Charges of alleged embezzlement, bribery and conspiracy against the police department have King City people opening up about their own safety.
Like Hilberto Sario, who says his car was towed after being pulled over. A venture that cost him $2,000.
"There's a lot of danger here in King City," Sario said through a translator. "Because what happened with the police, it has created a lot of danger and there's no confidence in the police."
Communities Organized for Relational Power in Action, or COPA, is a nonprofit organization trying to give that confidence back to the people.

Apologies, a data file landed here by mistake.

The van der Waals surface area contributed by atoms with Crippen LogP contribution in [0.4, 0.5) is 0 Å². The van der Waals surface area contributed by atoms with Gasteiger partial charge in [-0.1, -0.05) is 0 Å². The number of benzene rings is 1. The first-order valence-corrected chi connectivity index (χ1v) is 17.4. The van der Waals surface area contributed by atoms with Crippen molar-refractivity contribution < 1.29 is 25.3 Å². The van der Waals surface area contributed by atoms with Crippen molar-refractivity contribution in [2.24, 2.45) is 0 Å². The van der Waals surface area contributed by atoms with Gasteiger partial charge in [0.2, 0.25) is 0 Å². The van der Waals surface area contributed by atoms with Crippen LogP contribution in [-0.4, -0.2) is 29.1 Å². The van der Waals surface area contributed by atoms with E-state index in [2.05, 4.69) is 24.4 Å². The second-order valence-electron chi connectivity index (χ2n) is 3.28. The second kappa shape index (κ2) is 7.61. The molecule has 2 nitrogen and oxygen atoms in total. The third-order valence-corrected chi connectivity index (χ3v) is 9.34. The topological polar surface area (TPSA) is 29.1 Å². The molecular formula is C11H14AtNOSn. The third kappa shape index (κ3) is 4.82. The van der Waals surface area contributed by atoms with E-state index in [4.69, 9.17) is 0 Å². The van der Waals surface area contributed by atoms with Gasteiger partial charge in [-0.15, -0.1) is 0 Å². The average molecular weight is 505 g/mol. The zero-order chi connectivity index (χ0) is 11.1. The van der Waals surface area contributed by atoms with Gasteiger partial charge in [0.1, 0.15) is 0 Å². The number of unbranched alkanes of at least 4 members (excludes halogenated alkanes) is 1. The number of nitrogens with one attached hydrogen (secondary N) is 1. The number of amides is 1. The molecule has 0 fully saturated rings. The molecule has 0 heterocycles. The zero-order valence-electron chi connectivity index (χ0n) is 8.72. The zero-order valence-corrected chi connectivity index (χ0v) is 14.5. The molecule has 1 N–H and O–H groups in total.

"The city needs to be present to hear the comments that are made and hopefully be a part of the solution," said City Manager Michael Powers.
Last week more than 200 people signed a petition to oust Powers as city manager in an effort to hold someone accountable for the police department. Powers said up until now, he couldn't act on pure hearsay.
"Despite trying to solicit complaints in the past when had heard rumors of towing no one had come forward with actual complaints," he said.
"Being a part of these types of conversations I still feel very uncomfortable but I trust there will be a solution to all of this," Sario said.
Although the stories of King City residents may be going around in a circle, their concerns are moving forward.
Former Chief Nick Baldiviez and officer Mario Mottu Sr. will be in court Monday.